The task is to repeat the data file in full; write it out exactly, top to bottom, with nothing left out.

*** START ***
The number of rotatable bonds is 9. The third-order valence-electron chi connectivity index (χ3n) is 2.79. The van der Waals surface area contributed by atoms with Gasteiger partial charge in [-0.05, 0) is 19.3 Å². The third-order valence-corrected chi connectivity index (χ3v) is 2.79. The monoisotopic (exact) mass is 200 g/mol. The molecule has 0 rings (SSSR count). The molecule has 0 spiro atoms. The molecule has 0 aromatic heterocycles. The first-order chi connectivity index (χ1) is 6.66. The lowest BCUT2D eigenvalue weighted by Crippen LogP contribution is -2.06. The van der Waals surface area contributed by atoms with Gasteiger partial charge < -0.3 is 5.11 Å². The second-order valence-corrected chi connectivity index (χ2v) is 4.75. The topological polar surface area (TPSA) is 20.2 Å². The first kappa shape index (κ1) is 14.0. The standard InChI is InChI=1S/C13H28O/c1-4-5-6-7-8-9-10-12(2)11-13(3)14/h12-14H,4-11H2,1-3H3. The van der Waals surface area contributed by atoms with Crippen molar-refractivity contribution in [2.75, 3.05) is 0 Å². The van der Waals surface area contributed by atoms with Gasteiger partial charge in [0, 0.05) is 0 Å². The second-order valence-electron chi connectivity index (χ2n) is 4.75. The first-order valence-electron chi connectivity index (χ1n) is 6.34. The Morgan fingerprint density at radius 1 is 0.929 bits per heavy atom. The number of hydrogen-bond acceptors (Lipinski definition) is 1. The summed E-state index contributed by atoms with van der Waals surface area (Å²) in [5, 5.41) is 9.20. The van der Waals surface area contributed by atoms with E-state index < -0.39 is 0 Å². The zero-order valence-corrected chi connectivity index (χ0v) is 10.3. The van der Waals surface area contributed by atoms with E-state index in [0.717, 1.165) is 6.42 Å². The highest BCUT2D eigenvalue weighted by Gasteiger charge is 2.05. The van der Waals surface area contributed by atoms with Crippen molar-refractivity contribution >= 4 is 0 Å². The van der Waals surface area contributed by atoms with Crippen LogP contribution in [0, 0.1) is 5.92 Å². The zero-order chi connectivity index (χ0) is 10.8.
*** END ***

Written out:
The number of rotatable bonds is 9. The third-order valence-electron chi connectivity index (χ3n) is 2.79. The van der Waals surface area contributed by atoms with Gasteiger partial charge in [-0.05, 0) is 19.3 Å². The third-order valence-corrected chi connectivity index (χ3v) is 2.79. The monoisotopic (exact) mass is 200 g/mol. The molecule has 0 rings (SSSR count). The molecule has 0 spiro atoms. The molecule has 0 aromatic heterocycles. The first-order chi connectivity index (χ1) is 6.66. The lowest BCUT2D eigenvalue weighted by Crippen LogP contribution is -2.06. The van der Waals surface area contributed by atoms with Gasteiger partial charge < -0.3 is 5.11 Å². The second-order valence-corrected chi connectivity index (χ2v) is 4.75. The topological polar surface area (TPSA) is 20.2 Å². The first kappa shape index (κ1) is 14.0. The standard InChI is InChI=1S/C13H28O/c1-4-5-6-7-8-9-10-12(2)11-13(3)14/h12-14H,4-11H2,1-3H3. The van der Waals surface area contributed by atoms with Crippen molar-refractivity contribution in [2.75, 3.05) is 0 Å². The van der Waals surface area contributed by atoms with Gasteiger partial charge in [0, 0.05) is 0 Å². The second-order valence-electron chi connectivity index (χ2n) is 4.75. The first-order valence-electron chi connectivity index (χ1n) is 6.34. The Morgan fingerprint density at radius 1 is 0.929 bits per heavy atom. The number of hydrogen-bond acceptors (Lipinski definition) is 1. The summed E-state index contributed by atoms with van der Waals surface area (Å²) in [5, 5.41) is 9.20. The van der Waals surface area contributed by atoms with E-state index < -0.39 is 0 Å². The zero-order valence-corrected chi connectivity index (χ0v) is 10.3. The van der Waals surface area contributed by atoms with E-state index in [0.717, 1.165) is 6.42 Å². The highest BCUT2D eigenvalue weighted by Gasteiger charge is 2.05. The van der Waals surface area contributed by atoms with Crippen molar-refractivity contribution >= 4 is 0 Å². The van der Waals surface area contributed by atoms with Crippen LogP contribution in [0, 0.1) is 5.92 Å². The zero-order chi connectivity index (χ0) is 10.8.